The record amply supports the sentence imposed in this case.   At the request of defense counsel, the court heard the statement of the victim's mother (McLaughlin's sister) and read a psychiatric report, both of which provided some evidence which could lend support to findings under subdivision (c) of section 1203.066.   The court was not ignorant of its options, however.   When the prosecutor stated his belief that McLaughlin was not  eligible for probation (because he had admitted the allegations under subdivisions (a)(8) and (a)(9) of section 1203.066), the court rejoined:  “I am going to find that he is statutorily ineligible for probation, pursuant to 1203.066(a).   I understand what you are saying, that this Court has to find pursuant to 1203.066(c) all those factors.”   But the court did not in fact make any findings pursuant to subdivision (c).   The court did go on to give reasons why it was denying probation, a procedure it was not required to employ when probation is denied merely on the basis of statutory ineligibility.   Hence, McLaughlin has no complaint of substance since the trial judge arrived at the same point he would have reached had findings been made pursuant to subdivision (c).

By stating reasons for denying probation, the trial judge implicitly acknowledged that, although he could make findings that would overcome the statutory ineligibility of subdivision (a), he was exercising his discretion to deny probation as subdivision (c) permits even when findings thereunder are made.   In essence, McLaughlin failed to carry his burden of persuading the court to depart from the norm and to grant probation.   McLaughlin would have been in no better position had the trial judge made findings as to all four factors under subdivision (c) since the judge, acting as if there were no statutory barrier to probation, stated reasons for denying probation as a matter of discretion.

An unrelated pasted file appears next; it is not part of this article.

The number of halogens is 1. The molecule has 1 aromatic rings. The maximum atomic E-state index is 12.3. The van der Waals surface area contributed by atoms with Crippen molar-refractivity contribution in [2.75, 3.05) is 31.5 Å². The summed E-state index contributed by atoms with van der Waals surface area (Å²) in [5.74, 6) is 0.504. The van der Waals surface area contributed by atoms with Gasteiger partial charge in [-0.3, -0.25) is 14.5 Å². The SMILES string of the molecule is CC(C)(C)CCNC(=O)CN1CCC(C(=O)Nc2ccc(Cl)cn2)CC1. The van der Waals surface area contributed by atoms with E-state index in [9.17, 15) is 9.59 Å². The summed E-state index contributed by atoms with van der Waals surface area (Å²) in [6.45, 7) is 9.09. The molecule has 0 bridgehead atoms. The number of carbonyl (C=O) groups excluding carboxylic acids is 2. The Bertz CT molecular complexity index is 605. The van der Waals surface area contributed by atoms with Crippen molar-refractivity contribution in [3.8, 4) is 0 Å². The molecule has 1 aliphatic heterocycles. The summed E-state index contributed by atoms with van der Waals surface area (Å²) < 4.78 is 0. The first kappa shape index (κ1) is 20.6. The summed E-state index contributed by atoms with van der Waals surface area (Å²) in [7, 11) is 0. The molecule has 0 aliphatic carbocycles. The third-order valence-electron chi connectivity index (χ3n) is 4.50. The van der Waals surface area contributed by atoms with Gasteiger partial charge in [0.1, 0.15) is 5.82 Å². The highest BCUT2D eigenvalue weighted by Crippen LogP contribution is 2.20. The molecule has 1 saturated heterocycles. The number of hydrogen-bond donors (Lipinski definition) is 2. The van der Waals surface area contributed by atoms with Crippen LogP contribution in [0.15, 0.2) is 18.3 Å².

Contrary to McLaughlin's further contention, the trial court properly complied with rule 414 of the California Rules of Court and stated adequate reasons for its sentencing choice of imprisonment and denial of probation.   (See People v. Arceo (1979) 95 Cal.App.3d 117, 121, 157 Cal.Rptr. 10;  Pen. Code, § 1170, subd. (c).)  By taking into account both subdivision (a) and subdivision (c) of section 1203.066, the court clearly satisfied the requirement of rule 414, subdivision (a) that the sentencing court consider “statutory provisions authorizing, limiting or prohibiting the grant of probation․”

The court also specified adequate reasons for denying probation.   In accordance with the criteria listed in rule 414, the court based its denial on “[t]he likelihood that if not imprisoned, this defendant would be a danger to others;  the nature, the seriousness and the circumstances of this particular crime;  the vulnerability of the victim and the degree of harm or loss to the victim;  ․ [and] the likely effect of imprisonment on the defendant․”  The trial court indicated on the record that it was also considering, in its weighing process, the defendant's prior criminal record, his personal and family background, and the extent of his remorse.

Accordingly, we affirm because the record is clear that the court, based on all the facts and circumstances, concluded that probation was inappropriate even if all four factors listed in subdivision (c) are presumed to have been decided in McLaughlin's favor.   This determination to deny probation was not an abuse of discretion in view of the nature of the crimes involved in this case.


The judgment is affirmed.

BOREN, Associate Justice.

ASHBY, Acting P.J., and KENNARD, J., concur.